In the southern part, the mission found a bakery, cooking area and food preparation area complete with ovens and clay storage vessels, which was serving a large number of workers and employees.

 

 

As for the second area, which has been partially disclosed, represents the administrative and residential district, as it includes larger units with good organization. This area is fenced by a zig-zag wall, with only one entry point leading to interior corridors and residential areas.

 

 

This single entrance suggests it was a kind of security in terms of being able to control entry and exit into closed areas.

 

 

Winding walls are a rare architectural element in ancient Egyptian architecture, and were used mainly around the end of the Eighteenth Dynasty.

 

 

Furthermore, the third area is the workshop. On one side, it includes a production area for the mudbricks used to build temples and annexes. The bricks contain seals bearing the cartouches of King Amenhotep III.

 

 

A large number of casting molds have been discovered for the production of amulets and delicate decorative elements. This is another testament to the widespread activity in the city to produce the decorations of both temples and tombs.

 

 

Throughout the excavation areas, the mission found many tools used in industrial activity, such as spinning and weaving. Metal and glass rubble were also discovered, but the main area of such activity has yet to be discovered.

 

Part of the discovery - Min. of Tourism & Antiquities
Part of the discovery - Min. of Tourism & Antiquities

 

Two uncommon burials of a cow or bull were also found inside one of the rooms. Research is still underway to determine the nature and purpose of these burials.

 

Part of the discovery - Min. of Tourism & Antiquities
Part of the discovery - Min. of Tourism & Antiquities

 

A wonderful burial of someone was also found, with his arms stretched out next to him, and the remains of a rope wrapped around his knees. The location and position of this skeleton is somewhat strange, triggering a more in-depth research into this finding.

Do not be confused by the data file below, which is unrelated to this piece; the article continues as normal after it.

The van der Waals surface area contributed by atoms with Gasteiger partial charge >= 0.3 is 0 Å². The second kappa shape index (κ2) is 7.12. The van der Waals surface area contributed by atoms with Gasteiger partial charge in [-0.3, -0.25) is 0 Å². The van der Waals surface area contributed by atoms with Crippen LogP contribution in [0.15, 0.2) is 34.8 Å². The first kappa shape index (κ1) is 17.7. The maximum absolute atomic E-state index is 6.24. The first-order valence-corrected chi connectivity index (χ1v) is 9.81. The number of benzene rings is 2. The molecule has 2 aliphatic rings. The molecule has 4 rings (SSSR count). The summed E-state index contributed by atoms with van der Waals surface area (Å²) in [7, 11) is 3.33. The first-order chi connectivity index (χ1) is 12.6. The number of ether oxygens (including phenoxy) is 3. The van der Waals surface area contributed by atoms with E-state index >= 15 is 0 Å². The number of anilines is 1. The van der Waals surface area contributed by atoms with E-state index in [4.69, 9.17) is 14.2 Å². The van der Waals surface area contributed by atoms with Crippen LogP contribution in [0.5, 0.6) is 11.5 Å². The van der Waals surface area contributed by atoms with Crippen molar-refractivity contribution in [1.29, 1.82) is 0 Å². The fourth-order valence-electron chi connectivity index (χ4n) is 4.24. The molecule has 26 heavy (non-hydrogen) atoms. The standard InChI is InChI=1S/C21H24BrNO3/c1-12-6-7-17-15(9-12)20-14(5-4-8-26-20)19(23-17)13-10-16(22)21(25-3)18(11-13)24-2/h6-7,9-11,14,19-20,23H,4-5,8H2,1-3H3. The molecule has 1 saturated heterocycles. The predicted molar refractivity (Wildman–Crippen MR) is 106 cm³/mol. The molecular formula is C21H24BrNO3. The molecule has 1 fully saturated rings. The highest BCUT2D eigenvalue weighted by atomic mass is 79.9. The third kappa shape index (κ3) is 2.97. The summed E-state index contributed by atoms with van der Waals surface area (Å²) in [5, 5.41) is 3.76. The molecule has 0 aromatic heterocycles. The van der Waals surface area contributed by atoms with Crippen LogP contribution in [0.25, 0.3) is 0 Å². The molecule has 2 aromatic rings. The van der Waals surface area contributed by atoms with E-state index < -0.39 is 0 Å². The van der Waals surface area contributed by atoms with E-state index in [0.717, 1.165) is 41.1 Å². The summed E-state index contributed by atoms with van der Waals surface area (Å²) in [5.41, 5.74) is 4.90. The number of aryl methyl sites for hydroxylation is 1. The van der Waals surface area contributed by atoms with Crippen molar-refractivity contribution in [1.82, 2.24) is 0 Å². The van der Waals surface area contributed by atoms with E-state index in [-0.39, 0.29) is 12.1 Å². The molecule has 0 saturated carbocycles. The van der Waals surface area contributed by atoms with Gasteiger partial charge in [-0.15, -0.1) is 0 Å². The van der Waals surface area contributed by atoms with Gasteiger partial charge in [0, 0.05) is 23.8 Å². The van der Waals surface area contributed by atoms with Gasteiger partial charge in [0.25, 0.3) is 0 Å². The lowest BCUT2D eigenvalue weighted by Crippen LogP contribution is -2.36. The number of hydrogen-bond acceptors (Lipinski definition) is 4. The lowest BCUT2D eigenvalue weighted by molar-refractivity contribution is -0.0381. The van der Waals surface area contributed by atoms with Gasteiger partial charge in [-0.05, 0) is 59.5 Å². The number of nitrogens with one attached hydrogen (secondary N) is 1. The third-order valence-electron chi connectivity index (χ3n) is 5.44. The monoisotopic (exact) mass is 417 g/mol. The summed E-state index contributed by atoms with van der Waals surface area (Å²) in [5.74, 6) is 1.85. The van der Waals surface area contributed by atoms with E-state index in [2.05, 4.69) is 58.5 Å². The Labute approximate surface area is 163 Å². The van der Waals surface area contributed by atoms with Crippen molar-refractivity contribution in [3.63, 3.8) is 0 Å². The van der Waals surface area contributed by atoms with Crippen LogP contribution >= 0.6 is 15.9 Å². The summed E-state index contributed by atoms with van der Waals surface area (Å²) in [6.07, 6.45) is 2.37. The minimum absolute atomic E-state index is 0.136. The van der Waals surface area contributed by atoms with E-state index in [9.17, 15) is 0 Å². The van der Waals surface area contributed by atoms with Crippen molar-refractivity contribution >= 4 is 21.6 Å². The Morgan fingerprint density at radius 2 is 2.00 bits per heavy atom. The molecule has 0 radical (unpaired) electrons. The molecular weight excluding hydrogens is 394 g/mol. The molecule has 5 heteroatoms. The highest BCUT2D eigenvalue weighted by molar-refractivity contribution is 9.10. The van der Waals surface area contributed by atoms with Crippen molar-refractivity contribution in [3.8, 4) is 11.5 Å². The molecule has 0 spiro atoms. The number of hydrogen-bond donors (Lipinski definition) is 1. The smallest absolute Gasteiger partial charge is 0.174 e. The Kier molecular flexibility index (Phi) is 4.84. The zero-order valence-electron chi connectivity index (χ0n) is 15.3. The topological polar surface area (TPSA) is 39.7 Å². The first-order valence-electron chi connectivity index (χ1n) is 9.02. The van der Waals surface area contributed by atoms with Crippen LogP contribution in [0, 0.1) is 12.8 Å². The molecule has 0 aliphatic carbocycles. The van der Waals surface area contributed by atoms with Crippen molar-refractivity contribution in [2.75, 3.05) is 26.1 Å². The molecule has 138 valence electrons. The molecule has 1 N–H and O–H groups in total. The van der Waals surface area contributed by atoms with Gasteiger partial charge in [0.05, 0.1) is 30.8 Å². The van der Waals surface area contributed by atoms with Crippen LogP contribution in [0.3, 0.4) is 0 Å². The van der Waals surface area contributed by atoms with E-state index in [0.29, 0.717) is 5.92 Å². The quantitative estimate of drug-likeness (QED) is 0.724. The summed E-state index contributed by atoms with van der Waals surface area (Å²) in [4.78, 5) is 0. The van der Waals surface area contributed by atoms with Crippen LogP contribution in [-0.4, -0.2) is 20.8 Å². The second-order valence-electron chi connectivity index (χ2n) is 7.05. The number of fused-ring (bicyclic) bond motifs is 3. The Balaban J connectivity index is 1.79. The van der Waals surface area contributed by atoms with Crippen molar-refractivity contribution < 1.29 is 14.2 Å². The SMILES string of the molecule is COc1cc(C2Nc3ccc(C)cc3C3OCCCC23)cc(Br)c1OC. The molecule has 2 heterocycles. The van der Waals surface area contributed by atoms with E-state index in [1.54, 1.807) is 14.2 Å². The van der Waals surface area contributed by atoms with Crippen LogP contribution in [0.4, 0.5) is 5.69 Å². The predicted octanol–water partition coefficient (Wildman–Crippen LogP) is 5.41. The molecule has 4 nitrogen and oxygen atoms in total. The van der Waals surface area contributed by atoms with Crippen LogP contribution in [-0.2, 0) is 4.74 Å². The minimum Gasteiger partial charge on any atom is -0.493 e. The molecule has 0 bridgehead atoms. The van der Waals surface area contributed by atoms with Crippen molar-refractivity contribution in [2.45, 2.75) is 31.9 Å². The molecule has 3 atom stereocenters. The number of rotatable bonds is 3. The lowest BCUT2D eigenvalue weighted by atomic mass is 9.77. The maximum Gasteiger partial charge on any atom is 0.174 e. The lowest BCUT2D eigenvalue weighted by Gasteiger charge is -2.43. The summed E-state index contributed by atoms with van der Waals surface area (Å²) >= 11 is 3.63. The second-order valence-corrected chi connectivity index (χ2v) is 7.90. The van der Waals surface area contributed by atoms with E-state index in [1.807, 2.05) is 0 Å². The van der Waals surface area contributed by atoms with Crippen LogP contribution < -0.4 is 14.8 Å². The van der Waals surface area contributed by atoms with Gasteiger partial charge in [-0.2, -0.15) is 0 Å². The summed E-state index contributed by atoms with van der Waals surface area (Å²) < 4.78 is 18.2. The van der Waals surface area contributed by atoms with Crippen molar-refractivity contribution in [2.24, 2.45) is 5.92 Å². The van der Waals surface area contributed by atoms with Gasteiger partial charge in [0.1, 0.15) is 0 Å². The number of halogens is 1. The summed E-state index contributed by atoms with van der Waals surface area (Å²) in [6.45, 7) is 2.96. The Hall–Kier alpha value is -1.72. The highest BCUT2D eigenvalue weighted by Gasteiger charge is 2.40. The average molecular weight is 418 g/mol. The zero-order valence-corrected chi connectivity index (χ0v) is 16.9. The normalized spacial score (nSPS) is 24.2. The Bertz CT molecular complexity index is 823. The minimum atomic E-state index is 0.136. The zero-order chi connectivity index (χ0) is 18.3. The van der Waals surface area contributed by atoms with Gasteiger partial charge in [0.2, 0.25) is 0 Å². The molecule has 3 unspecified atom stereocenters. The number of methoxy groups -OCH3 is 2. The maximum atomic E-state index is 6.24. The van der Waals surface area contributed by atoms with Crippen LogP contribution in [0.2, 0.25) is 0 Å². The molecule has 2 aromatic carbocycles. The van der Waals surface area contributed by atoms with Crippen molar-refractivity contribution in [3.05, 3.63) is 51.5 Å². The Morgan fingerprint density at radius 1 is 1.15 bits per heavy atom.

Part of the discovery - Min. of Tourism & Antiquities
Part of the discovery - Min. of Tourism & Antiquities

 

 

Also, a vase was found containing two gallons of dried or boiled meat (about 10 kg) and bore valuable inscriptions that could be read.

 

 

This valuable information not only gives us the names of two people who lived and worked in the city, but also confirms that the city was active and determines the time of the participation of King Amenhotep III with his son Akhenaten.

 

 

The mission also found a text inscribed on the imprint of a seal that reads: Province of Atun the Great. This is the name of a temple built by King Akhenaten at Karnak.

 

 

In addition, a large tomb was discovered, the extent of which has not yet been determined. The mission discovered a group of tombs carved into the rocks of various sizes, which can be accessed through stairs carved into the rock.

 

 

There is a common feature of the construction of tombs in the Valley of the Kings and the Valley of the Nobles, where work is still underway. The mission expects to uncover untouched graves full of treasures.

 

 

Ongoing excavations give archaeologists access to the city's original layer of activity, as information has been unveiled that will change history and give us unique insight into the Tutankhamun family.

 

 

The discovery of the lost city will also give us a deeper understanding of the daily life of the ancient Egyptians in terms of the style of buildings and decorating their homes, the tools they used and how they organized their work.

 

 

Only a third of the area has been uncovered so far, and the mission will continue excavations, including the area identified as the potential site of Tutankhamun's funerary temple.

 

 

Hawass concluded that we have a lot of information about tombs and temples, but this is the first time that they reveal secrets about the lives of the kings of the golden age of Egypt.